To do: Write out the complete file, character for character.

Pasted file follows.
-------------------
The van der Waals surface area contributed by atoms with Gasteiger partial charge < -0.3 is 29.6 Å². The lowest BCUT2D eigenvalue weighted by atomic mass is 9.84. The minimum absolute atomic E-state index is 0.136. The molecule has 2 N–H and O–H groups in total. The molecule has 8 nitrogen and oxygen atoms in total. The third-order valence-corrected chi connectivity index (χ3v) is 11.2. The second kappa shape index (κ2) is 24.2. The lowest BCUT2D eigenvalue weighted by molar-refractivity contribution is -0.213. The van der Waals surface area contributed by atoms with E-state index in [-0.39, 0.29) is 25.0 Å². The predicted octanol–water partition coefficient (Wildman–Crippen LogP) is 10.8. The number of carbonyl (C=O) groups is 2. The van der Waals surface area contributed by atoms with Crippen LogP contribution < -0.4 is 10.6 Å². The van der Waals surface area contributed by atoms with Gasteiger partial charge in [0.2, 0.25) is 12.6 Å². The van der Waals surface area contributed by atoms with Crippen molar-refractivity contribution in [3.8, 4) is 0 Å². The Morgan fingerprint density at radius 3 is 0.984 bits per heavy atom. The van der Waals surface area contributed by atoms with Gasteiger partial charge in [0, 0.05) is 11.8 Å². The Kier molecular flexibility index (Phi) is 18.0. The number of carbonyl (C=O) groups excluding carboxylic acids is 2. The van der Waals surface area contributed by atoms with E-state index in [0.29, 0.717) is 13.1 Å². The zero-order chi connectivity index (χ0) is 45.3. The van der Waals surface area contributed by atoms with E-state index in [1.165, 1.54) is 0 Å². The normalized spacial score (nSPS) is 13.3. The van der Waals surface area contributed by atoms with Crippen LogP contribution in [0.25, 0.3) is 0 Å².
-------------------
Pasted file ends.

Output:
The van der Waals surface area contributed by atoms with Gasteiger partial charge < -0.3 is 29.6 Å². The lowest BCUT2D eigenvalue weighted by atomic mass is 9.84. The minimum absolute atomic E-state index is 0.136. The molecule has 2 N–H and O–H groups in total. The molecule has 8 nitrogen and oxygen atoms in total. The third-order valence-corrected chi connectivity index (χ3v) is 11.2. The second kappa shape index (κ2) is 24.2. The lowest BCUT2D eigenvalue weighted by molar-refractivity contribution is -0.213. The van der Waals surface area contributed by atoms with E-state index in [-0.39, 0.29) is 25.0 Å². The predicted octanol–water partition coefficient (Wildman–Crippen LogP) is 10.8. The number of carbonyl (C=O) groups is 2. The van der Waals surface area contributed by atoms with Crippen LogP contribution < -0.4 is 10.6 Å². The van der Waals surface area contributed by atoms with Gasteiger partial charge in [0.2, 0.25) is 12.6 Å². The van der Waals surface area contributed by atoms with Crippen molar-refractivity contribution in [3.8, 4) is 0 Å². The Morgan fingerprint density at radius 3 is 0.984 bits per heavy atom. The van der Waals surface area contributed by atoms with Gasteiger partial charge in [0, 0.05) is 11.8 Å². The Kier molecular flexibility index (Phi) is 18.0. The number of carbonyl (C=O) groups excluding carboxylic acids is 2. The van der Waals surface area contributed by atoms with E-state index in [0.29, 0.717) is 13.1 Å². The zero-order chi connectivity index (χ0) is 45.3. The van der Waals surface area contributed by atoms with E-state index in [1.165, 1.54) is 0 Å². The normalized spacial score (nSPS) is 13.3. The van der Waals surface area contributed by atoms with Crippen LogP contribution in [0.25, 0.3) is 0 Å².